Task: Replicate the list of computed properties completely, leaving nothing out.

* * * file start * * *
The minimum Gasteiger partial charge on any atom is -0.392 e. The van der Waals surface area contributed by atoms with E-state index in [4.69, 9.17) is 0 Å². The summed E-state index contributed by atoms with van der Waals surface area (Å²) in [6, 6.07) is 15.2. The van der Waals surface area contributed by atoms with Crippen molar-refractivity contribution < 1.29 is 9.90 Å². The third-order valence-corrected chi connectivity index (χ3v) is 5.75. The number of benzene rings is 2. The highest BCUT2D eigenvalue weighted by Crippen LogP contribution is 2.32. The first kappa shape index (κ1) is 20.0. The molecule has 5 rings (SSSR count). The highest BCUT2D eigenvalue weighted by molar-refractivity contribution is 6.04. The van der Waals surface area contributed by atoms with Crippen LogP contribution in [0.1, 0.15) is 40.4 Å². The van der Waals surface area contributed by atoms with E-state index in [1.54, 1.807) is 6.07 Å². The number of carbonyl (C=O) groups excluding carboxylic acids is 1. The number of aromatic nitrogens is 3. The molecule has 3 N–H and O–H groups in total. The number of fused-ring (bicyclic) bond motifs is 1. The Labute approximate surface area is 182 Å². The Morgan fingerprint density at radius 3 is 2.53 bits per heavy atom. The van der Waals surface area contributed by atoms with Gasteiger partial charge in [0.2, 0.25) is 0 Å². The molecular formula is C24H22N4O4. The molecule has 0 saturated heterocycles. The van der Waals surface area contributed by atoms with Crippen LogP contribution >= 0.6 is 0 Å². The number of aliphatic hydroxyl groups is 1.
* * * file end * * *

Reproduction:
The minimum Gasteiger partial charge on any atom is -0.392 e. The van der Waals surface area contributed by atoms with E-state index in [4.69, 9.17) is 0 Å². The summed E-state index contributed by atoms with van der Waals surface area (Å²) in [6, 6.07) is 15.2. The van der Waals surface area contributed by atoms with Crippen molar-refractivity contribution < 1.29 is 9.90 Å². The third-order valence-corrected chi connectivity index (χ3v) is 5.75. The number of benzene rings is 2. The highest BCUT2D eigenvalue weighted by Crippen LogP contribution is 2.32. The first kappa shape index (κ1) is 20.0. The molecule has 5 rings (SSSR count). The highest BCUT2D eigenvalue weighted by molar-refractivity contribution is 6.04. The van der Waals surface area contributed by atoms with Crippen LogP contribution in [0.1, 0.15) is 40.4 Å². The van der Waals surface area contributed by atoms with E-state index in [1.54, 1.807) is 6.07 Å². The number of carbonyl (C=O) groups excluding carboxylic acids is 1. The number of aromatic nitrogens is 3. The molecule has 3 N–H and O–H groups in total. The number of fused-ring (bicyclic) bond motifs is 1. The Labute approximate surface area is 182 Å². The Morgan fingerprint density at radius 3 is 2.53 bits per heavy atom. The van der Waals surface area contributed by atoms with Gasteiger partial charge in [0.2, 0.25) is 0 Å². The molecular formula is C24H22N4O4. The molecule has 0 saturated heterocycles. The van der Waals surface area contributed by atoms with Crippen LogP contribution >= 0.6 is 0 Å². The number of aliphatic hydroxyl groups is 1.